Four D.C. Superior Court judges, including three who have presided over divisions of the court, have been nominated to be considered in the selection of the new chief judge, the chairman of the D.C. Judicial Nomination Commission announced yesterday.
Commission Chairman Wiley A. Branton said the candidates nominated to fill the vacancy created by the death last month of H. Carl Moultrie I are Fred B. Ugast, Gladys Kessler, Ricardo M. Urbina and Paul R. Webber III.
The four judges were nominated by themselves or by District legal organizations. Branton said the seven-member commission could make its choice as early as the end of the month.
Although there was no clear front-runner for the position yesterday, judicial sources said that Ugast, the senior candidate, appears to have a slight edge with the court's other judges -- an important consideration for the commission -- because of his experience as the acting chief judge during many of Moultrie's absences and his reputation as Moultrie's "right-hand man" for the last year and a half.
Ugast, however, does not live in the District, which is a factor that could affect his chances. He has told the commission he would become a resident if selected.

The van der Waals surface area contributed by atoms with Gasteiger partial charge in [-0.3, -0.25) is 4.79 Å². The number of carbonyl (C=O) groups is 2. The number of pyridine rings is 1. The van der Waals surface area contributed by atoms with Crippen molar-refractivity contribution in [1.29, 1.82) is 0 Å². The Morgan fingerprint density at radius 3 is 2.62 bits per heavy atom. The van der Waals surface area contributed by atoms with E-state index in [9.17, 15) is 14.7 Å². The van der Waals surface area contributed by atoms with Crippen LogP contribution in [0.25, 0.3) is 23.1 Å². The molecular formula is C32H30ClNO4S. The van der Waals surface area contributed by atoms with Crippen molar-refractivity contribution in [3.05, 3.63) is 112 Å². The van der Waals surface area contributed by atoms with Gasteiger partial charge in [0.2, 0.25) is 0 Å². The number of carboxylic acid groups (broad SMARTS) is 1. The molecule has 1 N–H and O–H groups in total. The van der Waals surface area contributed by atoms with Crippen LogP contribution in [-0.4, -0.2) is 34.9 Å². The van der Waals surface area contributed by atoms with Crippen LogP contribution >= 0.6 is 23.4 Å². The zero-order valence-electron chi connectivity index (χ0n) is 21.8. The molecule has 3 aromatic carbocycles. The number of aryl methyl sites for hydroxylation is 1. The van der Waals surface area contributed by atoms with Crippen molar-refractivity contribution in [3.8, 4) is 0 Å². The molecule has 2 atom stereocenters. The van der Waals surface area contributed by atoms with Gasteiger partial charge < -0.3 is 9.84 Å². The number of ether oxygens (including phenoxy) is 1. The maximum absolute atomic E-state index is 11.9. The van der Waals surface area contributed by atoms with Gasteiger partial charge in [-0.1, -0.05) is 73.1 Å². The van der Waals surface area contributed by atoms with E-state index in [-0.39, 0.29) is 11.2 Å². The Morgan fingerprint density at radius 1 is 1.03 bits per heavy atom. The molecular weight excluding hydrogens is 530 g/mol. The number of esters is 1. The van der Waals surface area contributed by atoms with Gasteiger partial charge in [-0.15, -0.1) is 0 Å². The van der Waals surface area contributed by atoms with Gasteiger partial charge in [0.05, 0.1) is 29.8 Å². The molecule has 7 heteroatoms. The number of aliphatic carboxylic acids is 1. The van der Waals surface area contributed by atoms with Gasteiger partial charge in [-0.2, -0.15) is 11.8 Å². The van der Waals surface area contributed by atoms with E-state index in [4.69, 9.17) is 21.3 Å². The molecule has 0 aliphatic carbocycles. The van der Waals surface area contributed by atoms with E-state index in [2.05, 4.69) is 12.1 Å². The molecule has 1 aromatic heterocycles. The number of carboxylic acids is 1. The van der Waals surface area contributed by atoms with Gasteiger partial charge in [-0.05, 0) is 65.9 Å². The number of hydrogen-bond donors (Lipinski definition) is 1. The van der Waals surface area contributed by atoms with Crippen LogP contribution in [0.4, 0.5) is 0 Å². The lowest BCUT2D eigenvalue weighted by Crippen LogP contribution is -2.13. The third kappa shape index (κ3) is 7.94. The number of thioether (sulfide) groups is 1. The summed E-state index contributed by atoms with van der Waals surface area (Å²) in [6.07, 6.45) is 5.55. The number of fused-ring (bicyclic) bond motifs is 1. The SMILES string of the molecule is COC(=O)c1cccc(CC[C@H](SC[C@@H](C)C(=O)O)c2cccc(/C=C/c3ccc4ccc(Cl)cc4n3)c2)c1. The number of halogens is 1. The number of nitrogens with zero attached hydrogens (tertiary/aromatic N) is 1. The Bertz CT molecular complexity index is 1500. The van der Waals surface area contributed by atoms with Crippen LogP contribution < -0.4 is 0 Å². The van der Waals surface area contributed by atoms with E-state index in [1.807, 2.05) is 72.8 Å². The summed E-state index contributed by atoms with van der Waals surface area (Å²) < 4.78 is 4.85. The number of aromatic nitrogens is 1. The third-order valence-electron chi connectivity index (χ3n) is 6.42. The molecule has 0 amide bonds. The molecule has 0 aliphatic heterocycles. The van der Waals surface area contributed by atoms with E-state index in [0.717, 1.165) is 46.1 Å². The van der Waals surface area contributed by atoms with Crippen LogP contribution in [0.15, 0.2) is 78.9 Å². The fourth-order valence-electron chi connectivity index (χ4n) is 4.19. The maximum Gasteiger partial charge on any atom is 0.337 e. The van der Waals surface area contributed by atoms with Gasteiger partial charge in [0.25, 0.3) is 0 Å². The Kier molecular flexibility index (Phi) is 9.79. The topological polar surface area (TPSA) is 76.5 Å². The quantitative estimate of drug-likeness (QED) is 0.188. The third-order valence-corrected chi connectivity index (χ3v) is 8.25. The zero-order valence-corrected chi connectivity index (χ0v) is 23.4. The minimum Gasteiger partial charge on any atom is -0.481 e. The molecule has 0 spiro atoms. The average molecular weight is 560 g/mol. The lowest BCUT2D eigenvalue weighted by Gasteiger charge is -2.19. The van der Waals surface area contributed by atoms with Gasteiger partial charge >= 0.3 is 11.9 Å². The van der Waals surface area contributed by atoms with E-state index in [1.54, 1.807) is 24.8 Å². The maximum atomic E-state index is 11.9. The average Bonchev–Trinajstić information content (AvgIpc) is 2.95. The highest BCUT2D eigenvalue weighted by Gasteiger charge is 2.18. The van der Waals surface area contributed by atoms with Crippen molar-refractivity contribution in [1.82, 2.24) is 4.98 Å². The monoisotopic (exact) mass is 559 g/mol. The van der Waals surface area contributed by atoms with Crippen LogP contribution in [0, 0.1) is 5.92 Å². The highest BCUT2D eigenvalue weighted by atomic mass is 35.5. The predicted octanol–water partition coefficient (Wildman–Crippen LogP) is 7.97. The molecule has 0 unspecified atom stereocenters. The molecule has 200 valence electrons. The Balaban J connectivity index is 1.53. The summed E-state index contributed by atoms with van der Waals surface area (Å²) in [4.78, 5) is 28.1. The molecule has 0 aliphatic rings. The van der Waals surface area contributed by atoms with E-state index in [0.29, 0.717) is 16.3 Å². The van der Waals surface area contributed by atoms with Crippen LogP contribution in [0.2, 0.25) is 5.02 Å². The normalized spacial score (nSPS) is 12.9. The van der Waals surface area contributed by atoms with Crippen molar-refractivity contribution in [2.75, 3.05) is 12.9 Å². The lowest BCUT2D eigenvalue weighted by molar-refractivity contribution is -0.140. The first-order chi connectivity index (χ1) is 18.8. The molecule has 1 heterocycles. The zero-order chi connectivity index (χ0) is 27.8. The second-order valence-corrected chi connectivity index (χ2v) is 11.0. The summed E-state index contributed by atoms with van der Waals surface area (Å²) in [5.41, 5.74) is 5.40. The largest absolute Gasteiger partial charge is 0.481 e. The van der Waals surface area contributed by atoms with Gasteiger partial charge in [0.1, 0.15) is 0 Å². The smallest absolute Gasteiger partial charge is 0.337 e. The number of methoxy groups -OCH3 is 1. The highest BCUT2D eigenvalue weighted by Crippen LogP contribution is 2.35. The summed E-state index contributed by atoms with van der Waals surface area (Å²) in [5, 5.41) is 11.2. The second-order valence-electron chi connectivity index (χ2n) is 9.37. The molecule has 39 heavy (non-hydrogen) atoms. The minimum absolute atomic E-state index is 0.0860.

In interviews yesterday, a number of lawyers and judges agreed that none of the candidates was unqualified, but that they would bring different strengths to the job.
Ugast, 62, is a former deputy assistant attorney general with the U.S. Justice Department and has held a number of important court positions since joining the bench in 1973. He currently heads a commission on sentencing guidelines.
As chief judge, some observers believe, he would foster a spirit of cooperation and would provide a "transitional link between the old guard of judges and the newer, younger group."
Kessler, 48, a former public interest lawyer, was active in women's and bar association groups before being appointed to the Superior Court in 1977. She was the founding president of the nationally recognized Women's Legal Defense Fund.
Kessler received high marks for her four-year stewardship of the family division, one of the court's largest and most difficult assignments. She is expected to win support from some of the court's younger judges.
Urbina, 40, has served as the family division's presiding judge for the last year. A black Hispanic who has served on the court since 1981, Urbina is known as an innovator. Said one judge yesterday, "If the court is looking to the future and for someone to bring innovation to the court for the next 20 years, Rick is it."
Webber, 52, has broad experience in private and government law practice and is one of the best-liked judges on the Superior Court. Although he has the least adminstrative experience of the four candidates, some observers speculated yesterday that Webber, a former law partner of commission chairman Branton, will have broad support among minority judges and the black community.